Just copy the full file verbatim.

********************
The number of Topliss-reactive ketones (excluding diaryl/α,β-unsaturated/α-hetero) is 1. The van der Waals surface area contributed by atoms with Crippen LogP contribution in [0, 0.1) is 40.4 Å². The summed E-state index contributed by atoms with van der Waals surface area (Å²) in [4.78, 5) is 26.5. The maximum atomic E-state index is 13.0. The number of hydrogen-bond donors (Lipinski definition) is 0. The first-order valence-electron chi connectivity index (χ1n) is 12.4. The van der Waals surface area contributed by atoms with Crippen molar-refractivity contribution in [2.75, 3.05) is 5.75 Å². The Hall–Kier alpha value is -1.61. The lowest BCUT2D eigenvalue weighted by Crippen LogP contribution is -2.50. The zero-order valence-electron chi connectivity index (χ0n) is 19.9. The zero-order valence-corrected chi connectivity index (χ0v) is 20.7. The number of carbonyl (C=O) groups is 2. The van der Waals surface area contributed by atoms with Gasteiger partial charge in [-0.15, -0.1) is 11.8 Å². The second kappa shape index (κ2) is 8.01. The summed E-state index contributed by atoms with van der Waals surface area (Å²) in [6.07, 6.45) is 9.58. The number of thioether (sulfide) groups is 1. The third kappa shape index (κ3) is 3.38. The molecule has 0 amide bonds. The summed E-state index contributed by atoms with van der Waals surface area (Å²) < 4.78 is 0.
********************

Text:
The number of Topliss-reactive ketones (excluding diaryl/α,β-unsaturated/α-hetero) is 1. The van der Waals surface area contributed by atoms with Crippen LogP contribution in [0, 0.1) is 40.4 Å². The summed E-state index contributed by atoms with van der Waals surface area (Å²) in [4.78, 5) is 26.5. The maximum atomic E-state index is 13.0. The number of hydrogen-bond donors (Lipinski definition) is 0. The first-order valence-electron chi connectivity index (χ1n) is 12.4. The van der Waals surface area contributed by atoms with Crippen molar-refractivity contribution in [2.75, 3.05) is 5.75 Å². The Hall–Kier alpha value is -1.61. The lowest BCUT2D eigenvalue weighted by Crippen LogP contribution is -2.50. The zero-order valence-electron chi connectivity index (χ0n) is 19.9. The zero-order valence-corrected chi connectivity index (χ0v) is 20.7. The number of carbonyl (C=O) groups is 2. The van der Waals surface area contributed by atoms with Gasteiger partial charge in [-0.15, -0.1) is 11.8 Å². The second kappa shape index (κ2) is 8.01. The summed E-state index contributed by atoms with van der Waals surface area (Å²) in [6.07, 6.45) is 9.58. The number of thioether (sulfide) groups is 1. The third kappa shape index (κ3) is 3.38. The molecule has 0 amide bonds. The summed E-state index contributed by atoms with van der Waals surface area (Å²) < 4.78 is 0.